• research the supplier to ensure it will fulfil the business requirements too.

One example of this process is our work for a small not-for-profit organisation in Oxford. Through talking to its staff, we identified that, like many businesses, it needed to:

  • consolidate the information it held about its consulting staff, their experience and skills

  • be able to schedule its resources

  • monitor time spent on client-based projects

  • invoice for each project accurately.

It also needed to keep better records of the client projects that it had completed so that it could use this to build credibility for future work.

We researched potential solutions and found that a type of software known as professional services automation (PSA) software, would meet these requirements. PSA software is used by professional firms — including architects and surveyors — to schedule their fee-earning workers, record billable time and invoice clients for time spent.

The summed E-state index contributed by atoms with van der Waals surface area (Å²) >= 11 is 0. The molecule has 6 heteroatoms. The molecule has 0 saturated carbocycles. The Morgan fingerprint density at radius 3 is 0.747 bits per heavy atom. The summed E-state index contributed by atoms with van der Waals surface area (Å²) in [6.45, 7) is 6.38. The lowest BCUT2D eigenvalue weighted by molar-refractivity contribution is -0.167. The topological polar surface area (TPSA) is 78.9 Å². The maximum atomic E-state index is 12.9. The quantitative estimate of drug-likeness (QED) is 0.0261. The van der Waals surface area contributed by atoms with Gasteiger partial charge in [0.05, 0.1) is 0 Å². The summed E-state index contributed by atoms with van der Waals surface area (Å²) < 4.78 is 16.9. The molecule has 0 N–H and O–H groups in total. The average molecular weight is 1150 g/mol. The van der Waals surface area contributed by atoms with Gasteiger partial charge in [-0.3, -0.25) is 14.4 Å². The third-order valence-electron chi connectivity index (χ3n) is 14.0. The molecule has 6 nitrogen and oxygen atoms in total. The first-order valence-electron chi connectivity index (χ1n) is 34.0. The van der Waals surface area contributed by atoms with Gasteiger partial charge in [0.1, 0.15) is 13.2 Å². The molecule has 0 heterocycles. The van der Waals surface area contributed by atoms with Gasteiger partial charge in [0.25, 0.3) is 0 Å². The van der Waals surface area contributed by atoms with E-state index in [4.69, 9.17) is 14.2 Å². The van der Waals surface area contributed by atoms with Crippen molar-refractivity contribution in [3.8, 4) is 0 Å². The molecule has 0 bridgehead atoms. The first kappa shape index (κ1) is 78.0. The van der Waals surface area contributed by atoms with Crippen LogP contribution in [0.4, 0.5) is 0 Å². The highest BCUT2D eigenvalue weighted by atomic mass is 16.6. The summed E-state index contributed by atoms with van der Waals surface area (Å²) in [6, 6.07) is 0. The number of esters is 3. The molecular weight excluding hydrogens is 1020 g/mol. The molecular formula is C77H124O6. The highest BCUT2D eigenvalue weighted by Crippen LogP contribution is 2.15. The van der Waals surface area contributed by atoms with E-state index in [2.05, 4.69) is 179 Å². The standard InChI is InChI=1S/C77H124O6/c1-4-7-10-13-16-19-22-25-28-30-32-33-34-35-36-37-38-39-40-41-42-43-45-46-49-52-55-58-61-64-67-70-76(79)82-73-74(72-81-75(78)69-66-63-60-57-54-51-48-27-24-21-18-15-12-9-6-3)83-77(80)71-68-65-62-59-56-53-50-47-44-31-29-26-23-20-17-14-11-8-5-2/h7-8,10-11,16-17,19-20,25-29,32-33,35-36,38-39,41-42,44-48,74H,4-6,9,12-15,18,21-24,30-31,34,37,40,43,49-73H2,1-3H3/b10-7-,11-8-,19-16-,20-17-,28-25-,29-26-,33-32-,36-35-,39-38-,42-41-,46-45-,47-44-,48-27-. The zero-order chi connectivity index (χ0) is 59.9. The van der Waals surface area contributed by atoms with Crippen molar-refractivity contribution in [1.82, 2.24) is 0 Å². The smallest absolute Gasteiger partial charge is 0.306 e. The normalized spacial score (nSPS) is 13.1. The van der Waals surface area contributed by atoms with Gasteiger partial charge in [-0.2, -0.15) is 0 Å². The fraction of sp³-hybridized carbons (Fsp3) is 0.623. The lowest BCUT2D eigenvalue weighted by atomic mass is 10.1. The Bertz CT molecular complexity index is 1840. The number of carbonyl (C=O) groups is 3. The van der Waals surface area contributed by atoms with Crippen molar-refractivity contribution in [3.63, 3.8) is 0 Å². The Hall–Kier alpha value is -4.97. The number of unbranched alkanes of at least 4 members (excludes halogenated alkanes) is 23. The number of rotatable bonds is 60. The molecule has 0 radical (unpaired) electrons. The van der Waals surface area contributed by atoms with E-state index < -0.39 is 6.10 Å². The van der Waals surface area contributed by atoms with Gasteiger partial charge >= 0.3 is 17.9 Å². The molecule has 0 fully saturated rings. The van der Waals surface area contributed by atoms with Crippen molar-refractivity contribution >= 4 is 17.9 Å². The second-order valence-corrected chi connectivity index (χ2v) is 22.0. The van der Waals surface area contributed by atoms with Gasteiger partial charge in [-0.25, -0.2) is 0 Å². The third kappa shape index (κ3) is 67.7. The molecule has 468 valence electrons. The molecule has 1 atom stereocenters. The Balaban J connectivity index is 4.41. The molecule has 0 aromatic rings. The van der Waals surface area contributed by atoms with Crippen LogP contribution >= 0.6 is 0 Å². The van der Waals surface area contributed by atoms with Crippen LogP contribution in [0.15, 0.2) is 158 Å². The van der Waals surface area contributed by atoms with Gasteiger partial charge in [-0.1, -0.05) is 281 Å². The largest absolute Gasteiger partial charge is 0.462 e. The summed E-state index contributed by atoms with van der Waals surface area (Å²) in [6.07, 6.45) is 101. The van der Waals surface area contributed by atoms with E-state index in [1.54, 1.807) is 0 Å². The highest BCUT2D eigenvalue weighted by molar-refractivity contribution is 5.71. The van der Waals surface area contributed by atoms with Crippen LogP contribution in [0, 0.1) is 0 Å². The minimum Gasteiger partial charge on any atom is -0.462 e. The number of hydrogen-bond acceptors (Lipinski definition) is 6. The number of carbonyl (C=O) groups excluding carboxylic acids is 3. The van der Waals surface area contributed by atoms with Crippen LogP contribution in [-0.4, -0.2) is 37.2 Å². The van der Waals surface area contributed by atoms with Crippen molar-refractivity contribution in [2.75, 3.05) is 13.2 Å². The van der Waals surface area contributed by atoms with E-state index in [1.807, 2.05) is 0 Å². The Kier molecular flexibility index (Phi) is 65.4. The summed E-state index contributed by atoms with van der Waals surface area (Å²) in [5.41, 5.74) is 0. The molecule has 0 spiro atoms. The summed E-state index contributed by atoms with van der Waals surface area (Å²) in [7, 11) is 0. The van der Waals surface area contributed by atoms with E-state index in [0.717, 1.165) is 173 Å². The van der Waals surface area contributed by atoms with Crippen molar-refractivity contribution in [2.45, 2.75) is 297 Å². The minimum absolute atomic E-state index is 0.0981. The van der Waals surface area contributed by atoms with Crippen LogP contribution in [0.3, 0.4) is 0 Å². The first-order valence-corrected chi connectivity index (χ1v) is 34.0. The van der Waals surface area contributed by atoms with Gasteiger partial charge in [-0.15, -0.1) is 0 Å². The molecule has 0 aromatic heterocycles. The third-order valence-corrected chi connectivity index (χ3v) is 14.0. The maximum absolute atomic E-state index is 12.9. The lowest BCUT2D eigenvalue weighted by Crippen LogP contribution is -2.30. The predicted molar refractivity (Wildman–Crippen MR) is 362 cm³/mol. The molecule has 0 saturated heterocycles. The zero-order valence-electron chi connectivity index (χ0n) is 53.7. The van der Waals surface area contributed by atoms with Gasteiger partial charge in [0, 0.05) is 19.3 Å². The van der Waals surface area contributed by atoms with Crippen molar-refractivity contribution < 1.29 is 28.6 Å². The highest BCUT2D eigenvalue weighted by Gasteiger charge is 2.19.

We initially identified 156 different products that could potentially help the firm. Through a process of elimination, researching and trialling many of these, we whittled the list down to just three systems that we were able to present to them, confident that they would benefit the business.


This brings us to the penultimate stage: making a decision.

It's the business analyst's role, you'll recall, to recommend solutions. The final decision about which to choose will always rest with the business's leaders, managers or owners. However, the business analyst can provide information and support to help them make the right decision.

For example, we worked with a small warehousing firm in the South East of England. It had been looking for a new system to manage its workers and vehicles for some time. The team were not confident in choosing the right one because of the complexity of integrating new ways of working, new hardware devices, and new software. Like many businesses, it had been stung by a previous experience.